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I need to apply different layouts for portrait and landscape orientations of my activity. Besides, I need to show alert if orientation is portrait.

I have specified android:configChanges="orientation|keyboardHidden" in AndroidManifest. I also override onConfigurationChanged method like this:

public void onConfigurationChanged(Configuration newConfig)
    Log.d("tag", "config changed");

    int orientation = newConfig.orientation;
    if (orientation == Configuration.ORIENTATION_PORTRAIT)
        Log.d("tag", "Portrait");
    else if (orientation == Configuration.ORIENTATION_LANDSCAPE)
        Log.d("tag", "Landscape");
        Log.w("tag", "other: " + orientation);


While rotating from landscape to portrait log looks like:

config changed

But while changing from portrait to landscape it looks like

config changed
config changed

Why onConfigurationChanged is called twice? How can I avoid it?

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up vote 3 down vote accepted

See my answer to another question here: http://stackoverflow.com/a/3252547/338479

In short, handling configuration changes correctly is hard to do. It's best to implement onRetainNonConfigurationInstance() which is called just before your application is about to be stopped and restarted due to a configuration change. Use this method to save anything you want ('this' is a good choice) and then let the system tear down your app.

When your app gets restarted with the new configuration, use getLastNonConfigurationInstance() to retrieve the state you just saved, and use it to continue your application without all that mucking about with bundles and shared preferences.

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You can simply save the previous orientation and check if it has really changed.

If you set in AndroidManifest.xml android:configChanges to keyboardHidden|orientation for your activity, onCreate etc... won't be called. That makes the implementation significantly easier to implement. But of course layout will change from portrait to landscape as well.

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Is there any particular reason you chose to handle rotation in this manner? While it is quicker since the activity doesn't get restarted on an orientation change, it isn't typically recommended, if I recall correctly. Another way to handle orientation changes is instead of overriding onConfigurationChanged(), overriding onCreate(), onStart() or onResume() such that

public void onStart() {
    int orientation = getWindowManager().getDefaultDisplay().getOrientation();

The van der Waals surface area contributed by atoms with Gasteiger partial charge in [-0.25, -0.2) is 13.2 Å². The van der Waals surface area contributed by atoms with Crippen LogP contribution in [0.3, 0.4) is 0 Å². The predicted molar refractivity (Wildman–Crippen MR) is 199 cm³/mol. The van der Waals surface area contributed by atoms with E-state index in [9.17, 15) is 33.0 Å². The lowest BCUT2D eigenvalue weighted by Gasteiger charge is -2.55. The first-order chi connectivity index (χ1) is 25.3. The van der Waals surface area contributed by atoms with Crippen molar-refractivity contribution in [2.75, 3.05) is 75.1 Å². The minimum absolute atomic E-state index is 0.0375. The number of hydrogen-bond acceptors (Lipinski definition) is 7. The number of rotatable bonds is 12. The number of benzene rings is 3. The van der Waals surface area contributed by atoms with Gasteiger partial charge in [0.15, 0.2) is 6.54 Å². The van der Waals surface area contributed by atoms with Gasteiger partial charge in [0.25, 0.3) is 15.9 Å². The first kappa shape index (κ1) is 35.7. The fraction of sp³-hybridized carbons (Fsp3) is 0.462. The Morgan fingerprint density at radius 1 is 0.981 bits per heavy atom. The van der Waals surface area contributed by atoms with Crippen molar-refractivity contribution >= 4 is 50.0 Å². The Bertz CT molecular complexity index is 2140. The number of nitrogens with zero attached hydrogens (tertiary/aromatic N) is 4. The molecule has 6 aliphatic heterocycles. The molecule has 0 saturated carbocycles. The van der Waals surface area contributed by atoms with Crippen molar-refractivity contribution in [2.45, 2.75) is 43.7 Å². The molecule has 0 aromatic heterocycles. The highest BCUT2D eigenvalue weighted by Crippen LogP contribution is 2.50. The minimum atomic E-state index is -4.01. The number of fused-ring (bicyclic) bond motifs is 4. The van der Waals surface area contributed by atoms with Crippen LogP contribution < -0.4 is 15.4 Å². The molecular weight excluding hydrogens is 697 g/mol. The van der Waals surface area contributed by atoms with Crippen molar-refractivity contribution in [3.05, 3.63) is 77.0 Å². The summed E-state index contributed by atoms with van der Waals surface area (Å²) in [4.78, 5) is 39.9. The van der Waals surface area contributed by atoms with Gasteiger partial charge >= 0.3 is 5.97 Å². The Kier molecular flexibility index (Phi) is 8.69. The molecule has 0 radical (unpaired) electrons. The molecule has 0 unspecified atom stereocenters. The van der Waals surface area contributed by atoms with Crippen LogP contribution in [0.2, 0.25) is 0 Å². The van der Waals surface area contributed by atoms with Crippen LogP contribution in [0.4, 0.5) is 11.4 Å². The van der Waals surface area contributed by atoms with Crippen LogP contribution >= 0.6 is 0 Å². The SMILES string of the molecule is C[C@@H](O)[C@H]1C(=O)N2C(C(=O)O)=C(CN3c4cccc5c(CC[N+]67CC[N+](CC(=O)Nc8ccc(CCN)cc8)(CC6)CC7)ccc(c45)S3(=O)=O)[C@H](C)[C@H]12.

if(orientation == Configuration.ORIENTATION_PORTRAIT) {
        Log.i(TAG, "Orientation is portrait");
        // show whatever alerts here

and then specifying two layouts - one for portrait, one for landscape. The portrait version of the layout would remain at res/layout/whatever.xml, and the landscape version would live in res/layout-land/whatever.xml. The AndroidGuys had written a bunch of good articles on this topic, see http://androidguys.com/?s=rotational+forces&x=9&y=9

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Why onConfigurationChanged() is bad way? Could you please give me a link with explanation? If I will use onCreate() or something like that the activity will be recreated and its data will be lost. – darja Sep 26 '10 at 4:32

I'm pretty sure you would want to use onCreate rather than onStart. The only difference appears to be that onStart will get called when the application comes to the foreground. That wouldn't be a case where you'd want to make the user wait for you to re-initialize the UI. Otherwise, just change your setContentView call based on that if condition.

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I agree with you, the onCreate method is invoked when the orientation of the device changes – Mina Samy Sep 26 '10 at 11:44
Why is it better then onConfigurationChanged? – darja Sep 26 '10 at 14:11
I believe you'll end up building your UI twice in that case. Both onConfigurationChange and onCreate will get called when the screen rotates. You already have to setup the UI in onCreate for all other create situations. – JOTN Sep 26 '10 at 18:05
I have noticed that if onConfigurationChanged is handled, activity doesn't recreate, onDestroy and onCreate are not called – darja Sep 28 '10 at 3:29

Android starts a new instance of your activity when changing orientation so using onCreate is the ideal method. You will have to save/restore your activity's data obviously in order to pick up where you left off - but you should be doing this anyway since any number of events can unfocus/kill your application.

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Why the downvotes? He's right. – Edward Falk Jan 25 '13 at 16:12

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